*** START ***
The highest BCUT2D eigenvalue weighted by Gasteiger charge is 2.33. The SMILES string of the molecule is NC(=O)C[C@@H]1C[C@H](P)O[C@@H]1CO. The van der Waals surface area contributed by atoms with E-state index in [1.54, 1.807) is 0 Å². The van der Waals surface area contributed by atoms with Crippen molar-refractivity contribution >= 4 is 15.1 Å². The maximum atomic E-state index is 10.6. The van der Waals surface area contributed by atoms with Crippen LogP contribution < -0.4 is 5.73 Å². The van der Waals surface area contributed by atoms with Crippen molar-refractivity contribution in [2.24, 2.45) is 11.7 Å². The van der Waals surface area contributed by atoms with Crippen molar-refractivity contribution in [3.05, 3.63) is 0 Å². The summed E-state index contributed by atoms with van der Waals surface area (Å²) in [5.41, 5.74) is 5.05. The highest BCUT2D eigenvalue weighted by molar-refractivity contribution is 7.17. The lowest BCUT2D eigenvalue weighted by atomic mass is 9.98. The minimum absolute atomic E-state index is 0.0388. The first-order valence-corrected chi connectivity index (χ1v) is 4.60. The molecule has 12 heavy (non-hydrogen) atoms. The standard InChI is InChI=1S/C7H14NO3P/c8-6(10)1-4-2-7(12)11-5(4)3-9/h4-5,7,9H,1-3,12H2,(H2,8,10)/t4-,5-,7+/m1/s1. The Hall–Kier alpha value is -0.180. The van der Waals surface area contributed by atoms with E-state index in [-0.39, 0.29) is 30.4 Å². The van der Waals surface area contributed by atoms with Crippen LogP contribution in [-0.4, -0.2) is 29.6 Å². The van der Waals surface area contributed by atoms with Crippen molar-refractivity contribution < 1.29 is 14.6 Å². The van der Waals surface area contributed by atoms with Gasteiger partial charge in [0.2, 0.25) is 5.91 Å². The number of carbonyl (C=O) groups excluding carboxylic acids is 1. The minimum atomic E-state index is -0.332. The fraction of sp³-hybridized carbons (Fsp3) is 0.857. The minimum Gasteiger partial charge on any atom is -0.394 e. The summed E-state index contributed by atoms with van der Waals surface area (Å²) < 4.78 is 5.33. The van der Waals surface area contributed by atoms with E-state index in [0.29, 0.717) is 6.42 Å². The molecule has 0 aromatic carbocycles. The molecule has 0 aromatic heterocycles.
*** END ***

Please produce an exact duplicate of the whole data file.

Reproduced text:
The highest BCUT2D eigenvalue weighted by Gasteiger charge is 2.33. The SMILES string of the molecule is NC(=O)C[C@@H]1C[C@H](P)O[C@@H]1CO. The van der Waals surface area contributed by atoms with E-state index in [1.54, 1.807) is 0 Å². The van der Waals surface area contributed by atoms with Crippen molar-refractivity contribution >= 4 is 15.1 Å². The maximum atomic E-state index is 10.6. The van der Waals surface area contributed by atoms with Crippen LogP contribution < -0.4 is 5.73 Å². The van der Waals surface area contributed by atoms with Crippen molar-refractivity contribution in [2.24, 2.45) is 11.7 Å². The van der Waals surface area contributed by atoms with Crippen molar-refractivity contribution in [3.05, 3.63) is 0 Å². The summed E-state index contributed by atoms with van der Waals surface area (Å²) in [5.41, 5.74) is 5.05. The highest BCUT2D eigenvalue weighted by molar-refractivity contribution is 7.17. The lowest BCUT2D eigenvalue weighted by atomic mass is 9.98. The minimum absolute atomic E-state index is 0.0388. The first-order valence-corrected chi connectivity index (χ1v) is 4.60. The molecule has 12 heavy (non-hydrogen) atoms. The standard InChI is InChI=1S/C7H14NO3P/c8-6(10)1-4-2-7(12)11-5(4)3-9/h4-5,7,9H,1-3,12H2,(H2,8,10)/t4-,5-,7+/m1/s1. The Hall–Kier alpha value is -0.180. The van der Waals surface area contributed by atoms with E-state index in [-0.39, 0.29) is 30.4 Å². The van der Waals surface area contributed by atoms with Crippen LogP contribution in [-0.4, -0.2) is 29.6 Å². The van der Waals surface area contributed by atoms with Crippen molar-refractivity contribution < 1.29 is 14.6 Å². The van der Waals surface area contributed by atoms with Gasteiger partial charge in [0.2, 0.25) is 5.91 Å². The number of carbonyl (C=O) groups excluding carboxylic acids is 1. The minimum atomic E-state index is -0.332. The fraction of sp³-hybridized carbons (Fsp3) is 0.857. The minimum Gasteiger partial charge on any atom is -0.394 e. The summed E-state index contributed by atoms with van der Waals surface area (Å²) < 4.78 is 5.33. The van der Waals surface area contributed by atoms with E-state index in [0.29, 0.717) is 6.42 Å². The molecule has 0 aromatic carbocycles. The molecule has 0 aromatic heterocycles.